San Francisco grand jury examines city Information
By Brent Begin, Bay City News Service
May 26, 2006
SAN FRANCISCO (BCN) - Two civil grand jury reports issued
yesterday fault San Francisco for maintaining a sluggish and inefficient
information technology system, except when it comes to protecting
The first report urged San Francisco officials to find the money
to improve their individual computer and telephone networks, while
the second report commended the city on its handling of sensitive
"We need to get into the 21st century, and right now, the
city is lagging," grand jury member Jean Ellingsen said yesterday.
"It's embarrassing to be so close to Silicon Valley, and
... for our city government to be lagging."
Among the findings in the first report, the grand jury criticized
the city for ignoring previous recommendations to create a competent,
central information technology agency. The grand jury found the
city's acting central agency, the Department of Telecommunications
and Information Services, to be unreliable, expensive and rife
with employee problems.
The department's director, Chris Vein, agreed with the grand
"The report supports much of what I've been pushing for
in the city," Vein said yesterday. "I've spent a lot
of time with the mayor and the Board of Supervisors trying to
implement these policies."
The report calls for the mayor to create a chief information
officer position to oversee all of the city's technology systems
and training. The city is also encouraged to help smaller departments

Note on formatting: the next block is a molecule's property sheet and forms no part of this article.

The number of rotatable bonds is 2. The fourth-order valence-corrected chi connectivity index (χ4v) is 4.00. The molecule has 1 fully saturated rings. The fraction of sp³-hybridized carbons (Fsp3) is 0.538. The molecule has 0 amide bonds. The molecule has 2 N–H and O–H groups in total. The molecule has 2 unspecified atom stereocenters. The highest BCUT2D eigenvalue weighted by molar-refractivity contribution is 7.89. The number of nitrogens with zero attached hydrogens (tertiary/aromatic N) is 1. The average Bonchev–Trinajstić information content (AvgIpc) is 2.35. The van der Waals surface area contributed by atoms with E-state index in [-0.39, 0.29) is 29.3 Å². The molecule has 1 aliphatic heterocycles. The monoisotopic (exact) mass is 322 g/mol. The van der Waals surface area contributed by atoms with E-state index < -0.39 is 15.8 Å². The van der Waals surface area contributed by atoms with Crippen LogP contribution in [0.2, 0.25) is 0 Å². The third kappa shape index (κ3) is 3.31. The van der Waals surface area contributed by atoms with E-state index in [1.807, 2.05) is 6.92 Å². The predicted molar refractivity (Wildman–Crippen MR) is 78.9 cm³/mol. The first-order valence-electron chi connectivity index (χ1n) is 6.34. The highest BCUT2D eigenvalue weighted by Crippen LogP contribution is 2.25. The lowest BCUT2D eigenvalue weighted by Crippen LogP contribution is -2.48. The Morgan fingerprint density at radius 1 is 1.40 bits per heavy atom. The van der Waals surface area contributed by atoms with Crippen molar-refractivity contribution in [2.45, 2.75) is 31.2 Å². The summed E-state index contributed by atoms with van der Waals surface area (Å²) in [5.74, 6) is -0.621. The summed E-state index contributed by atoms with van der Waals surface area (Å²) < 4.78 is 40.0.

without the proper funding to upgrade systems, which in some cases
are run on software like Windows 97, Ellingsen said.
For the most part, the grand jury urged the city to stop outsourcing
the management of its information technology, except in the case
of handling personal information in financial transactions, which
was the subject of the second report.
San Francisco has generally done a satisfactory job of protecting
individuals against identity theft, mainly because larger, established
companies specializing in credit card sales are hired to handle
agency transactions, according to grand jury member Hal Feuchter.
The investigation began in response to a slew of large personal
data leaks around the country and in the Bay Area. In March 2005,
for example, the records of almost 100,000 graduate students,
past applicants and alumni at University of California, Berkeley
were compromised in a computer breach.
The grand jury confined the investigation to computer theft within
five different agencies in San Francisco. It found no instances
of city-caused identity theft.
Both reports are available online on the San Francisco government
Web site http://www.sfgov.org.
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